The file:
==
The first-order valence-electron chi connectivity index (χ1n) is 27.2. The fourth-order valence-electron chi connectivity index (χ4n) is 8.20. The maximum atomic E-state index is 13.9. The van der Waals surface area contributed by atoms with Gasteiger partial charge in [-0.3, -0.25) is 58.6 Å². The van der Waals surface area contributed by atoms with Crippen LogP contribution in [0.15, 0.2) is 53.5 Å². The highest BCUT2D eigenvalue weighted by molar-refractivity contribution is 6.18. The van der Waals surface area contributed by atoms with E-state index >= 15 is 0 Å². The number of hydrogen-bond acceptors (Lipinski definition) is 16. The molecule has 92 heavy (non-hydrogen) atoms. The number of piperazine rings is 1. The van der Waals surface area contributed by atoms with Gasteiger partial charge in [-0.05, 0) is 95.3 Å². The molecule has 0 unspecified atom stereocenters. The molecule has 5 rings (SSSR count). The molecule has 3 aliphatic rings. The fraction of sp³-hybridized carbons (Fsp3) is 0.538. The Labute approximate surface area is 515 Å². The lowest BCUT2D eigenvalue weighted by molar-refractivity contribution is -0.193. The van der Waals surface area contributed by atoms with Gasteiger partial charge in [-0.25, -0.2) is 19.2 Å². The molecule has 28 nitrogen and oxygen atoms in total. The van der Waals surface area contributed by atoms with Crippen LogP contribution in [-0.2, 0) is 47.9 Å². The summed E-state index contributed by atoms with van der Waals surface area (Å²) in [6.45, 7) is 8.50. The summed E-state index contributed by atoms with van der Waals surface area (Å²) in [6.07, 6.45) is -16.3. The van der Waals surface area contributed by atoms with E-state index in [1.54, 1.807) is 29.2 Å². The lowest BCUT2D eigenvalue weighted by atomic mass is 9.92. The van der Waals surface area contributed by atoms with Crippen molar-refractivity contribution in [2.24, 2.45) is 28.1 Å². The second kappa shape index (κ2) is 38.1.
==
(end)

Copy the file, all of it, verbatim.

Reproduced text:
The first-order valence-electron chi connectivity index (χ1n) is 27.2. The fourth-order valence-electron chi connectivity index (χ4n) is 8.20. The maximum atomic E-state index is 13.9. The van der Waals surface area contributed by atoms with Gasteiger partial charge in [-0.3, -0.25) is 58.6 Å². The van der Waals surface area contributed by atoms with Crippen LogP contribution in [0.15, 0.2) is 53.5 Å². The highest BCUT2D eigenvalue weighted by molar-refractivity contribution is 6.18. The van der Waals surface area contributed by atoms with E-state index >= 15 is 0 Å². The number of hydrogen-bond acceptors (Lipinski definition) is 16. The molecule has 92 heavy (non-hydrogen) atoms. The number of piperazine rings is 1. The van der Waals surface area contributed by atoms with Gasteiger partial charge in [-0.05, 0) is 95.3 Å². The molecule has 0 unspecified atom stereocenters. The molecule has 5 rings (SSSR count). The molecule has 3 aliphatic rings. The fraction of sp³-hybridized carbons (Fsp3) is 0.538. The Labute approximate surface area is 515 Å². The lowest BCUT2D eigenvalue weighted by molar-refractivity contribution is -0.193. The van der Waals surface area contributed by atoms with Gasteiger partial charge in [-0.25, -0.2) is 19.2 Å². The molecule has 28 nitrogen and oxygen atoms in total. The van der Waals surface area contributed by atoms with Crippen LogP contribution in [-0.2, 0) is 47.9 Å². The summed E-state index contributed by atoms with van der Waals surface area (Å²) in [6.45, 7) is 8.50. The summed E-state index contributed by atoms with van der Waals surface area (Å²) in [6.07, 6.45) is -16.3. The van der Waals surface area contributed by atoms with E-state index in [1.54, 1.807) is 29.2 Å². The lowest BCUT2D eigenvalue weighted by atomic mass is 9.92. The van der Waals surface area contributed by atoms with Crippen molar-refractivity contribution in [2.24, 2.45) is 28.1 Å². The second kappa shape index (κ2) is 38.1.